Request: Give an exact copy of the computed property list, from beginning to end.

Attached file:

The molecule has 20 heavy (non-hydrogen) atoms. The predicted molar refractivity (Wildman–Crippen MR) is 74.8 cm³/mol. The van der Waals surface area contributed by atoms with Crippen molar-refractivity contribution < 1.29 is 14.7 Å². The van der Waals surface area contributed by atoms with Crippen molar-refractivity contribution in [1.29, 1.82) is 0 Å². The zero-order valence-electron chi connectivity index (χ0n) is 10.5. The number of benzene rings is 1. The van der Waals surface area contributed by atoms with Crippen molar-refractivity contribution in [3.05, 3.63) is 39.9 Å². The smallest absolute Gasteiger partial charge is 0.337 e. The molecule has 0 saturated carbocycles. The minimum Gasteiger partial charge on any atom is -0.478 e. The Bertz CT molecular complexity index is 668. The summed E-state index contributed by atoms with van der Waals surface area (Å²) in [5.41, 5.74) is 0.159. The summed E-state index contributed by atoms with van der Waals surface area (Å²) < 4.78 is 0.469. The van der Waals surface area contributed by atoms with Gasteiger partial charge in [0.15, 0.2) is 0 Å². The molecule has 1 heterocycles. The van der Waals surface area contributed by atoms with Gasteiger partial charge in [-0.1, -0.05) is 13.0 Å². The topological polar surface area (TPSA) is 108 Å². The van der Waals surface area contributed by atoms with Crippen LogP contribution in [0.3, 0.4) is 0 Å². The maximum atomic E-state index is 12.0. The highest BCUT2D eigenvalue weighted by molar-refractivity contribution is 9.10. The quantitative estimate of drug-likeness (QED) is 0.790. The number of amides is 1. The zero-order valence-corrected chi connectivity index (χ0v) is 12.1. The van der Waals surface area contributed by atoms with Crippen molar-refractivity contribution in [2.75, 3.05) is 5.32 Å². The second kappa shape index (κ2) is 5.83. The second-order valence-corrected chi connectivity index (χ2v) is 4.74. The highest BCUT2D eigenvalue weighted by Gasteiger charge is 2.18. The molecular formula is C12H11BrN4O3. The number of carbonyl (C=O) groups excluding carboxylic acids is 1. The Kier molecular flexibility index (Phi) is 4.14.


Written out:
The molecule has 20 heavy (non-hydrogen) atoms. The predicted molar refractivity (Wildman–Crippen MR) is 74.8 cm³/mol. The van der Waals surface area contributed by atoms with Crippen molar-refractivity contribution < 1.29 is 14.7 Å². The van der Waals surface area contributed by atoms with Crippen molar-refractivity contribution in [1.29, 1.82) is 0 Å². The zero-order valence-electron chi connectivity index (χ0n) is 10.5. The number of benzene rings is 1. The van der Waals surface area contributed by atoms with Crippen molar-refractivity contribution in [3.05, 3.63) is 39.9 Å². The smallest absolute Gasteiger partial charge is 0.337 e. The molecule has 0 saturated carbocycles. The minimum Gasteiger partial charge on any atom is -0.478 e. The Bertz CT molecular complexity index is 668. The summed E-state index contributed by atoms with van der Waals surface area (Å²) in [5.41, 5.74) is 0.159. The summed E-state index contributed by atoms with van der Waals surface area (Å²) < 4.78 is 0.469. The van der Waals surface area contributed by atoms with Gasteiger partial charge in [0.15, 0.2) is 0 Å². The molecule has 1 heterocycles. The van der Waals surface area contributed by atoms with Gasteiger partial charge in [-0.1, -0.05) is 13.0 Å². The topological polar surface area (TPSA) is 108 Å². The van der Waals surface area contributed by atoms with Crippen LogP contribution in [0.3, 0.4) is 0 Å². The maximum atomic E-state index is 12.0. The highest BCUT2D eigenvalue weighted by molar-refractivity contribution is 9.10. The quantitative estimate of drug-likeness (QED) is 0.790. The number of amides is 1. The zero-order valence-corrected chi connectivity index (χ0v) is 12.1. The van der Waals surface area contributed by atoms with Crippen molar-refractivity contribution in [2.75, 3.05) is 5.32 Å². The second kappa shape index (κ2) is 5.83. The second-order valence-corrected chi connectivity index (χ2v) is 4.74. The highest BCUT2D eigenvalue weighted by Gasteiger charge is 2.18. The molecular formula is C12H11BrN4O3. The number of carbonyl (C=O) groups excluding carboxylic acids is 1. The Kier molecular flexibility index (Phi) is 4.14.